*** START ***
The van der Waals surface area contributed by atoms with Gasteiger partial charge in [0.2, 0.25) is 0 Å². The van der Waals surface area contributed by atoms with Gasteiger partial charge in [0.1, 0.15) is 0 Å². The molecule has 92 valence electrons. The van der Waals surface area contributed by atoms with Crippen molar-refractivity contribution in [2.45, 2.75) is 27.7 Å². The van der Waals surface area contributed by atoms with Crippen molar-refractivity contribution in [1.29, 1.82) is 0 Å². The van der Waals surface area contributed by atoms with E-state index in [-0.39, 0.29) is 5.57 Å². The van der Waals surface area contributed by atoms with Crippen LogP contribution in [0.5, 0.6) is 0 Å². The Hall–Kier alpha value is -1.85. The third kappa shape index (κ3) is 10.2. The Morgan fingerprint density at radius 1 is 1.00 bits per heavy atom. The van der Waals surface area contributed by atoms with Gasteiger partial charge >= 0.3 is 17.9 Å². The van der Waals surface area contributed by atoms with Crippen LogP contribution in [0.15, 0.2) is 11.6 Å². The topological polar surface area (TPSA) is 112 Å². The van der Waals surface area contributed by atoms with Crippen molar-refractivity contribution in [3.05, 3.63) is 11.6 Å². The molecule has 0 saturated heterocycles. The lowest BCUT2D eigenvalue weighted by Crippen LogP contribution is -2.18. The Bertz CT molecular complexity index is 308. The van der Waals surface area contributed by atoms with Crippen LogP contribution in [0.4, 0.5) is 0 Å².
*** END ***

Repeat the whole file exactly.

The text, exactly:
The van der Waals surface area contributed by atoms with Gasteiger partial charge in [0.2, 0.25) is 0 Å². The van der Waals surface area contributed by atoms with Gasteiger partial charge in [0.1, 0.15) is 0 Å². The molecule has 92 valence electrons. The van der Waals surface area contributed by atoms with Crippen molar-refractivity contribution in [2.45, 2.75) is 27.7 Å². The van der Waals surface area contributed by atoms with Crippen molar-refractivity contribution in [1.29, 1.82) is 0 Å². The van der Waals surface area contributed by atoms with E-state index in [-0.39, 0.29) is 5.57 Å². The van der Waals surface area contributed by atoms with Crippen LogP contribution in [0.5, 0.6) is 0 Å². The Hall–Kier alpha value is -1.85. The third kappa shape index (κ3) is 10.2. The Morgan fingerprint density at radius 1 is 1.00 bits per heavy atom. The van der Waals surface area contributed by atoms with Gasteiger partial charge >= 0.3 is 17.9 Å². The van der Waals surface area contributed by atoms with Crippen LogP contribution in [0.15, 0.2) is 11.6 Å². The topological polar surface area (TPSA) is 112 Å². The van der Waals surface area contributed by atoms with Crippen molar-refractivity contribution in [3.05, 3.63) is 11.6 Å². The molecule has 0 saturated heterocycles. The lowest BCUT2D eigenvalue weighted by Crippen LogP contribution is -2.18. The Bertz CT molecular complexity index is 308. The van der Waals surface area contributed by atoms with Crippen LogP contribution in [0.4, 0.5) is 0 Å².